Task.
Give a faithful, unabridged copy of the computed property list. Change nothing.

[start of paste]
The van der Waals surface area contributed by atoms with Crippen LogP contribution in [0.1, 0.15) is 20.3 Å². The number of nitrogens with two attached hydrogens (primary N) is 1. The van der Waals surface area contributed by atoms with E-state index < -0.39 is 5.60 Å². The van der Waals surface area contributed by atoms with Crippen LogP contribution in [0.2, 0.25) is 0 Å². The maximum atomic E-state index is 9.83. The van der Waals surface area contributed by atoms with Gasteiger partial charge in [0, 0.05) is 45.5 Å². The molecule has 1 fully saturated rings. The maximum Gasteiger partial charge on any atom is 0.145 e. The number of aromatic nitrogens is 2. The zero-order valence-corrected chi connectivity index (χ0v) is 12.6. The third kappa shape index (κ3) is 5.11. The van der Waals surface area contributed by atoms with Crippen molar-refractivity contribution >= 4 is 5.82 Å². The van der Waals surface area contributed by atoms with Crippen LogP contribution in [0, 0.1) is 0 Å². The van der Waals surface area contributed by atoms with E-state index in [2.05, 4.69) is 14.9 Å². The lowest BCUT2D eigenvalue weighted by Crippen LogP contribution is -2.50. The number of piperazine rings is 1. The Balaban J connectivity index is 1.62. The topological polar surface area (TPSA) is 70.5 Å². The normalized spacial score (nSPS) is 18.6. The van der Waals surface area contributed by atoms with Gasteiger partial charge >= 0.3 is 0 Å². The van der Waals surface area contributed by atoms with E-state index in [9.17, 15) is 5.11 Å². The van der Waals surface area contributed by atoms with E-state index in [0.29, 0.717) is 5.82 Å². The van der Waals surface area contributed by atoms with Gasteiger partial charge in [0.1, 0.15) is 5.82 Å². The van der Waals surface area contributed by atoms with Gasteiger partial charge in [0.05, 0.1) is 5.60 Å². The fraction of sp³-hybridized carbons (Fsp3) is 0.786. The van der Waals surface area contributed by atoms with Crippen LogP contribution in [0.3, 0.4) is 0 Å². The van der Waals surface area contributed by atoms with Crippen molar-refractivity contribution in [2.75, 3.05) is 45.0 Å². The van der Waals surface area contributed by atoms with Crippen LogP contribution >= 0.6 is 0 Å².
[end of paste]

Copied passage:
The van der Waals surface area contributed by atoms with Crippen LogP contribution in [0.1, 0.15) is 20.3 Å². The number of nitrogens with two attached hydrogens (primary N) is 1. The van der Waals surface area contributed by atoms with E-state index < -0.39 is 5.60 Å². The van der Waals surface area contributed by atoms with Crippen LogP contribution in [0.2, 0.25) is 0 Å². The maximum atomic E-state index is 9.83. The van der Waals surface area contributed by atoms with Gasteiger partial charge in [0, 0.05) is 45.5 Å². The molecule has 1 fully saturated rings. The maximum Gasteiger partial charge on any atom is 0.145 e. The number of aromatic nitrogens is 2. The zero-order valence-corrected chi connectivity index (χ0v) is 12.6. The third kappa shape index (κ3) is 5.11. The van der Waals surface area contributed by atoms with Crippen molar-refractivity contribution >= 4 is 5.82 Å². The van der Waals surface area contributed by atoms with Crippen LogP contribution in [0, 0.1) is 0 Å². The van der Waals surface area contributed by atoms with E-state index in [2.05, 4.69) is 14.9 Å². The lowest BCUT2D eigenvalue weighted by Crippen LogP contribution is -2.50. The number of piperazine rings is 1. The Balaban J connectivity index is 1.62. The topological polar surface area (TPSA) is 70.5 Å². The normalized spacial score (nSPS) is 18.6. The van der Waals surface area contributed by atoms with Gasteiger partial charge >= 0.3 is 0 Å². The van der Waals surface area contributed by atoms with E-state index in [9.17, 15) is 5.11 Å². The van der Waals surface area contributed by atoms with E-state index in [0.29, 0.717) is 5.82 Å². The van der Waals surface area contributed by atoms with Gasteiger partial charge in [0.1, 0.15) is 5.82 Å². The van der Waals surface area contributed by atoms with Gasteiger partial charge in [0.05, 0.1) is 5.60 Å². The fraction of sp³-hybridized carbons (Fsp3) is 0.786. The van der Waals surface area contributed by atoms with Crippen LogP contribution in [0.3, 0.4) is 0 Å². The van der Waals surface area contributed by atoms with Crippen molar-refractivity contribution in [2.75, 3.05) is 45.0 Å². The van der Waals surface area contributed by atoms with Crippen LogP contribution >= 0.6 is 0 Å².